Kelly Brisson, the voice behind the delicious blog The Gouda Life, shares her favorite places to chow-down in Ottawa for Canada Day.
To many who may not know better, Ottawa might be the last place you’d think to visit when you’re considering an enticing culinary destination in Canada. However, in the past few years, we’ve been eagerly pulling up our wooly socks and proving ourselves as worthy as the rest.
Ottawa is home to a diverse many, and our culinary scene represents that now more than ever. Whether you’re in the mood for a 12-course tasting menu vaguely resembling a science experiment gone exceptionally right at Atelier, a wooden board spilling over with house-made charcuterie, pickles and cheese at Murray Street Kitchen, cafeteria style Mexican that’s both expertly made and authentic in every sense at Ahora, or a perfect Italian sandwich piled high with spicy, pickled eggplant, cold cuts and tangy mustard at Dirienzo’s, Ottawa has you covered. Every corner of the world is represented, though admittedly some are still working on perfecting their craft. We’ve never before had such a thriving, innovative food scene and while at times it’s hard to pull Ottawans away from their familiar chain restaurants and dark, dingy pubs, people seem to be hopefully enthusiastic about the change in culinary scenery lately.
I’m thrilled to be able to share a few of my most beloved, frequently visited spots in Ottawa with all of you just in time to celebrate Canada’s 145th birthday. I’ve called this city home for 26 years and I’ve come to feel a copious amount of pride and passion for it. Now more than ever, Ottawa thrives with exciting, creative food, inspiring people, and a lively arts scene that we can only hope will rival that of the bigger, more established Canadian cities in good time.
[Pressed] I first want to bring you on a trip to a shop most known for it’s incredible gourmet sandwiches and so much more. Pressed is equal parts coffee shop, smoke-house, cozy, communal living room, and innovative kitchen. Jeff Stewart, the man behind the curtain, left his long time desk job to fulfill the dream we’ve all only let airily cross our minds. Pressed opened its doors merely 7 months ago, and has since become a Mecca for Centretown folks to listen to live music, hear spoken word, share a pint of local beer, and dig into a monstrously delicious menu of everything from Falafel Sandwiches with Smoked Babaganouj, and Pickled Red Cabbage to Waffles, appropriately named “The Hangover”, piled high with local beef brisket, smoked and cooked in house, St Albert’s Cheese Curds (a Canadian delicacy – think poutine!), and gravy. If that’s not Canadian, I’m not sure what is. Much to patrons delight, Jeff takes special care to consider local vendors when he’s creating his menus. The beer, another local favourite, Kichesippi, is always cold and ready to share with friends, new and old. I visit Pressed more than one person probably should, but I just can’t help myself – the inviting atmosphere and bold, bang-on flavours keep me coming back again and again.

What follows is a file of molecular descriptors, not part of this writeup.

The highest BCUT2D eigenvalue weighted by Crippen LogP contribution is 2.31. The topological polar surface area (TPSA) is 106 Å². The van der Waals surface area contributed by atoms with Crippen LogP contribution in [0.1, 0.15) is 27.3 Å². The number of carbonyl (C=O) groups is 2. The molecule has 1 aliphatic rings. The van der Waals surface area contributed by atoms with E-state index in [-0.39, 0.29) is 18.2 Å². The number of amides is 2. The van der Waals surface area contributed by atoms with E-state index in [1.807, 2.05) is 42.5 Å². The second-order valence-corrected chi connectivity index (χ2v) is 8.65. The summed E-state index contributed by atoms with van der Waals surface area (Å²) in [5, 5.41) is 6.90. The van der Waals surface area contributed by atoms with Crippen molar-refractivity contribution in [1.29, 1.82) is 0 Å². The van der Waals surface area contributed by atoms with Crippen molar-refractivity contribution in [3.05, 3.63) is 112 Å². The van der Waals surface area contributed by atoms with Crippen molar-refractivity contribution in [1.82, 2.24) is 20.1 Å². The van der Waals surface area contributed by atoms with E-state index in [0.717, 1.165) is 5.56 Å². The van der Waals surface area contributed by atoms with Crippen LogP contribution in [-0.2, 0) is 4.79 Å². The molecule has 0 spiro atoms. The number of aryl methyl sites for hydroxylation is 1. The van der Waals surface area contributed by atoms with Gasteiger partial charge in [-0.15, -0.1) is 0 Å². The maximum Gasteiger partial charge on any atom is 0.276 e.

[Bridgehead Coffee] Of course, we wouldn’t be Canada without our frigid (-30 some days!) winters, and from what I’ve found, there is no better way to battle the nippy cold and bring your icy finger tips back to life than with a toasty warm mug of Bridgehead coffee tucked between them. Admittedly, I am here at least 4 times a week, sunshine, rain or snow. A company native to Ottawa, Bridgehead prides itself on having a conscious. When they aren’t slinging coffee, or building a brand new Roastery (so Ottawa can enjoy even fresher coffee!), they are raising money for Growing Up Organic, which helps schools build and maintain organic gardens, donating money so their growers have an opportunity to improve their farms and projects, fundraising to bring clean water to communities in Oromia or helping growers in Nicaragua rebuild after the 2011 earthquake. Bridgehead is a coffee shop with a heart that pumps community, kindness and a helping hand into Ottawa. I couldn’t be happier to support a business that in turn supports so many others.